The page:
The operations you describe give some key hints as to what the ideal file-system needs to be able to do:
- Massively random r/w accesses during the build process.
- Many, many files getting updated in short order, so fast meta-data operations are critical.
- Efficient handling of many small files on possibly very file-heavy file-systems.
- Mature enough not to risk data-loss in infrequent and obscure edge-cases.
Btrfs and Ext4 are three of the above, and the fourth is questionable. Ext4 is probably mature enough for that, but btrfs isn't done baking yet.
noatime helps make the meta-data operations more efficient, but when you're creating a bunch of new files, you still need meta-data ops to be screamingly fast.
That's when underlying storage starts becoming a factor. XFS meta-data operations tend to concentrate in a few blocks, which can strain operations. The Ext-style filesystems are better about getting the meta-data closer to the data its describing. However, if your storage is sufficiently abstract (you're running in a VPS, or attached to a SAN) it doesn't matter significantly.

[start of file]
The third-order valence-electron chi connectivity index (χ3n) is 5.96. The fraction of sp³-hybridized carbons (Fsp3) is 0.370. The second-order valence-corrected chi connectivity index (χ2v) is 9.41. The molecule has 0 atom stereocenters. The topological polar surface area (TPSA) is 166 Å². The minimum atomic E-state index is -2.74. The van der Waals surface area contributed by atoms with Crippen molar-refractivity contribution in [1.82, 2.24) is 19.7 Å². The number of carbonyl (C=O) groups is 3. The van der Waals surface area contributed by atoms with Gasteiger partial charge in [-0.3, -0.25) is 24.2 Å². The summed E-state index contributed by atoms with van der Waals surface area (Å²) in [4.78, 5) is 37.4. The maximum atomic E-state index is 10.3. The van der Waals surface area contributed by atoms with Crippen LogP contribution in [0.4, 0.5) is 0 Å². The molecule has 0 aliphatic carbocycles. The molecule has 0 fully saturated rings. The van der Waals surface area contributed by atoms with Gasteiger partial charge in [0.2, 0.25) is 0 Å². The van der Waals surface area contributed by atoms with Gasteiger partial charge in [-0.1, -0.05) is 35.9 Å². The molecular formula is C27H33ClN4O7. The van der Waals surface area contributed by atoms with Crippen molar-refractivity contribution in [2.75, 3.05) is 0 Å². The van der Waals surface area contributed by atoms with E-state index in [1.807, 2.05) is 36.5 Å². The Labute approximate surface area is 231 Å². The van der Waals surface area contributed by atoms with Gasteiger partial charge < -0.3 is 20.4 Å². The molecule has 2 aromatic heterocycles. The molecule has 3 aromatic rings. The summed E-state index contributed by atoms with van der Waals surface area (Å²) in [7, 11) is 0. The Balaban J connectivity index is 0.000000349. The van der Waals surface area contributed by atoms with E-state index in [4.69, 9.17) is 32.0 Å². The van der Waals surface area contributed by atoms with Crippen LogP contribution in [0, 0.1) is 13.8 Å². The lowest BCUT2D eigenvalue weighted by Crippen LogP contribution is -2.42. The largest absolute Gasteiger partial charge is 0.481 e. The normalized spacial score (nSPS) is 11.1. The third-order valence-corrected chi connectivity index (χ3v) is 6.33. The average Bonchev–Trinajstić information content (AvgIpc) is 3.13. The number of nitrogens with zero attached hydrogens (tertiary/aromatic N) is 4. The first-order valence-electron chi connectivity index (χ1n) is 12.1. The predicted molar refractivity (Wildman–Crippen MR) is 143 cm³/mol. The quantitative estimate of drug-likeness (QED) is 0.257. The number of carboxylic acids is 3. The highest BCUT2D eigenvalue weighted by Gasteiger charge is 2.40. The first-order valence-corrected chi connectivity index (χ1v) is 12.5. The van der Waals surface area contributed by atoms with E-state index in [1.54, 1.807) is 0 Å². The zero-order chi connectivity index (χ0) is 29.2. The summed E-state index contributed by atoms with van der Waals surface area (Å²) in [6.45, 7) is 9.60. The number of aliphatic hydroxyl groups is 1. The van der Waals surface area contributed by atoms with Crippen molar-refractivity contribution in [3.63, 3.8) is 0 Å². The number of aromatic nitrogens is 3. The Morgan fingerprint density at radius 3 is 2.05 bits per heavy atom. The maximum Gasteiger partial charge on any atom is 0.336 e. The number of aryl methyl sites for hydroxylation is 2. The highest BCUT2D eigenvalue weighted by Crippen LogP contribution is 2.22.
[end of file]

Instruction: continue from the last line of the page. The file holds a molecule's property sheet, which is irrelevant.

Each filesystem has little speedups that can be done to eek out a few more percentage points. How performant the underlying storage is will greatly impact how much gain you'll see.
In storage parlance, if you have enough I/O Operation overhead in your storage, filesystem inefficiencies start to not matter so much. If you use a SSD for your build partition, filesystem choice is less important than what you're more comfortable working with.